Ubuntu Installer uses wrong bootloader location for USB UEFI installs

Bug #1173457 reported by Ubfan
This bug affects 17 people
Affects Status Importance Assigned to Milestone
ubiquity (Ubuntu)

Bug Description

On a secure boot pc (secure boot enabled, Ubuntu Desktop 12.10 64bit installed with Win 8), installing from live media Ubuntu 13.04 64 bit desktop to a target thumbdrive (pre partitioned with gpt, and a bootable FAT32 partition 1 of 250M labeled EFI) properly identifies the target's first partition as an "EFI bootable partition" (when "do something else" is selected), but the install
will then mount the ESP off the laptop's hard drive (at /target/boot/efi).
The install creates a grub.cfg file under /target/boot/efi/EFI/ubuntu pointing to the target's(uuid) /boot/grub/grub.cfg. This wrong grub.cfg will prevent the laptop from booting Ubuntu without the thumbdrive, throwing the boot into a grub prompt (since the configfile points to the usb and is no longer present).

The install should use the identified "EFI boot partition" on the target, so the target may boot when first in boot priority, and not touch the hard disk's EFI files. If for any reason a permanent installation is to be made to a USB device, simply select the hard disk's ESP instead of one on the target.

Revision history for this message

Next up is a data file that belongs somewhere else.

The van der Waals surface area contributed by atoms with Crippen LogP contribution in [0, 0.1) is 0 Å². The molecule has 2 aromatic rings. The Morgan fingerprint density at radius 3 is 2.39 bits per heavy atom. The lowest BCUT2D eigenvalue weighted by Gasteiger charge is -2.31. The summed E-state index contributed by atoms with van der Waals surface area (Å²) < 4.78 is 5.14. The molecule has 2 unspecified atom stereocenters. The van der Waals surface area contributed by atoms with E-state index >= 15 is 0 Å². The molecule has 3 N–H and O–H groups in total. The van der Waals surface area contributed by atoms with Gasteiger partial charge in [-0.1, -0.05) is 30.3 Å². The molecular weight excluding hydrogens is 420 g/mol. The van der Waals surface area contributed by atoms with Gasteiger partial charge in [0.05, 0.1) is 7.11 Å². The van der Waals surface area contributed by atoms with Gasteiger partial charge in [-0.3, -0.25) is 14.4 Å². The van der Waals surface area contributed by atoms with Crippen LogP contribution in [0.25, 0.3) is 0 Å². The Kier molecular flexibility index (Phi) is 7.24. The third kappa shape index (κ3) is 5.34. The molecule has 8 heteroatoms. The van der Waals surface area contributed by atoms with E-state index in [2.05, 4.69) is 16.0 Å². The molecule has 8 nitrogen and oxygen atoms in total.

Launchpad Janitor (janitor) wrote :

Status changed to 'Confirmed' because the bug affects multiple users.

Changed in ubiquity (Ubuntu):
status: New → Confirmed
Revision history for this message
Robert Munafo (mrob27) wrote :

This still happens with Ubuntu 16.04.1. I have a "Live CD" on a 4GB USB stick (which ends up being /dev/sdb), a valid Linux installation (Lubuntu) in the internal HDD (4 partitions, /dev/sda), and the laptop's BIOS has secure boot enabled. When trying to use "something else" and manually setting up the partitions on a new blank 32GB USB stick (/dev/sdc), the install proceeds as expected; but attempting to boot the HDD without the 32GB stick present results in the GRUB command-line prompt. I can only make a standalone bootable external UDB drive by first formatting the internal HDD (which indeed I ended up doing).

A third user is affected, see askubuntu.com/questions/771017

Ubfan (ubfan1)
summary: - Ubuntu 13.04 Desktop 64 bit install uses wrong ESP for secure boot
- laptop
+ Ubuntu Installer uses wrong bootloader location for USB UEFI installs
Revision history for this message
oldfred (oldfred) wrote :
Revision history for this message
Ubfan (ubfan1) wrote :

Those Debian bugs refer to the creation of the /EFI/Boot/bootx64.efi bootloader, implemented these days with the --removable qualifier on grub-install, and addressed in bug 1453980 for still ignoring the --uefi-secure-boot which should force the use of shimx64.efi instead of grubx64.efi.

This bug is the USB target install problem(s) of:

1) Ignoring user input on which device to install the bootloader,
(User inputs /dev/sdc, install uses /dev/sda instead).
This leaves the ESP of the USB target empty, so the device is unbootable.

2) The bootloader files improperly dumped into the ESP of internal disk, /dev/sda,
include a grub.cfg file which links back to the grub.cfg file on the USB target,
leaving the host system unbootable without the USB present.

Bug 1229488 in additional mentions the wrong nvram changes made to the host machine
when a USB install is done, changing the shim entry to grub, and leaving a
secure boot enabled host unbootable.

Even adding a "none" option for bootloader would be an improvement, since then
the host system would not be messed up.

This is the underlying problem which boot-repair addresses after the fact.